conscripted to the Japanese army. 

I have got permission from my Mum for you to use the


Answers to your queries:

1. My grandfather owned a shop selling clothing 

material besides practicing as a Chinese Physician.

 During the Japanese Occupation cloth was in very 

short supply and there was a rush to get married amid 

rumours of conscription and comfort ladies. The 

wedding gown was made by "tukang" 
My Mum made the head band and bouquet out of paper 

flowers herself. Many brides did not wear wedding gown 

because of the rush and of the short supply! My Dad 

said many weddings were celebrated by as much as 

letting off the firecracker and nothing else! Mum said 

your Mum was about her size and she lent the gown to 6 

other brides!

2. The name Rose probably came the Catechism teacher 

so there were many Marys and Roses.

John Chew.

Tuesday, June 18, 2013

Living with the soil.

We love working with the soil, my brother Joseph is a lawyer, he has a beautiful garden. 

In the midst of a 21st century concrete jungle of Singapore, I protected myself with a green jungle, Nanyang technologgical University.  This jungle gave reprieve and enjoyment to my overseas friends.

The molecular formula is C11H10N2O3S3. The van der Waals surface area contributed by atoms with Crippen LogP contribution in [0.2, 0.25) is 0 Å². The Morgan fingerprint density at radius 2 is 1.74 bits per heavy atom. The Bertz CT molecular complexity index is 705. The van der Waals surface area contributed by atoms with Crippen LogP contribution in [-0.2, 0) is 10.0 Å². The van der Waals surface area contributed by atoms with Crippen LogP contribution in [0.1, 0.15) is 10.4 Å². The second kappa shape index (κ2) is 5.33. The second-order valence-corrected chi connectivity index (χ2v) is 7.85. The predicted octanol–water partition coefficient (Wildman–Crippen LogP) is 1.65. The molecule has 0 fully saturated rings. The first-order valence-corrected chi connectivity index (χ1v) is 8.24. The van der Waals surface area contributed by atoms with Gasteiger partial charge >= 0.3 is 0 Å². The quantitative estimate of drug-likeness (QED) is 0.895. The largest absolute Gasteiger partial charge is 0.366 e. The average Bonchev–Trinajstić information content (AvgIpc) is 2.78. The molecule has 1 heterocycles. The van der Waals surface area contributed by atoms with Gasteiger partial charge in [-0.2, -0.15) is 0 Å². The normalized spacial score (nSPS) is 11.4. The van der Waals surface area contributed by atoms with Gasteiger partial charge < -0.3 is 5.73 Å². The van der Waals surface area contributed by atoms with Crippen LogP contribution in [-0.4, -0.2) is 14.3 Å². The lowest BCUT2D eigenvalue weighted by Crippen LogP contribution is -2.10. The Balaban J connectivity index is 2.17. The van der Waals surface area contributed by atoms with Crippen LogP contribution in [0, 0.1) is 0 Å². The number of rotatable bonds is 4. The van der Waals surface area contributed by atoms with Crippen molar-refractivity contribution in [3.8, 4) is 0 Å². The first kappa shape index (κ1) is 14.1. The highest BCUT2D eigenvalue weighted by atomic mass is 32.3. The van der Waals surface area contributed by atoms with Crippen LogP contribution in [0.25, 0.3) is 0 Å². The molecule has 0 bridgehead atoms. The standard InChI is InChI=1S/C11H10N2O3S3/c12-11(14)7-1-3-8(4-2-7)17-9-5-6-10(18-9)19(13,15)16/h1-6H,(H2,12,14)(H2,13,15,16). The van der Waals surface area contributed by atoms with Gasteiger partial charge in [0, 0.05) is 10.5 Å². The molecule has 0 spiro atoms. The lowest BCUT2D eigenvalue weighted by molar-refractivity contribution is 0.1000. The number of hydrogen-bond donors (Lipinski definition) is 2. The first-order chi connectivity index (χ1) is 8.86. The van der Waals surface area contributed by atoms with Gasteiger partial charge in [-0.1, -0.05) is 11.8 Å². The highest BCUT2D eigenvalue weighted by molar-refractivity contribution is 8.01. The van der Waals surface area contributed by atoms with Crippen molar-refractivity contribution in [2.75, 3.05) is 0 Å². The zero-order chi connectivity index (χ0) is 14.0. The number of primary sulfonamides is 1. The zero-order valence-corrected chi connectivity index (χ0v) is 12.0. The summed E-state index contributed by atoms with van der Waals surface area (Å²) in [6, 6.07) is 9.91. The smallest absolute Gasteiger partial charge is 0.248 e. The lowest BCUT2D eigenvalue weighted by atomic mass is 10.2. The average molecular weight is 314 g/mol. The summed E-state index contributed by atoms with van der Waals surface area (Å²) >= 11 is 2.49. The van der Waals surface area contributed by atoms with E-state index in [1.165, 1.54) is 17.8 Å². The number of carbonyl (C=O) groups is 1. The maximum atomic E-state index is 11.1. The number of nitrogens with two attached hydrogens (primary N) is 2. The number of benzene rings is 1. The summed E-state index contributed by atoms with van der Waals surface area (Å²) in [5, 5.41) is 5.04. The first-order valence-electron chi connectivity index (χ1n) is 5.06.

I had a gardening column in a website which provided a lot of information on "How to grow in a tropical island."

Here are just some of my plants.

Johor Ferns give a good carpet cover

I grew the bird's nest fern from a little seedling, and put it under a big tree.

Blue ginger aka galangal for curry, Thai and Chinese dishes.

Yellow ginger aka Tumeric,

Peace lily.



Banana for fruit and leaves


The others are local herbs.

Documentary made in Sarawak.

I was 15, in Form Three in Methodist Secondary school. I was excited. My class was chosen to be part of a documentary some Americans were making. Stardom was hard, we sat through takes and retakes. 

At the end of the day, most of us were not even in the documentary. It is interesting many many years later in 2012, the documentary made it to the internet.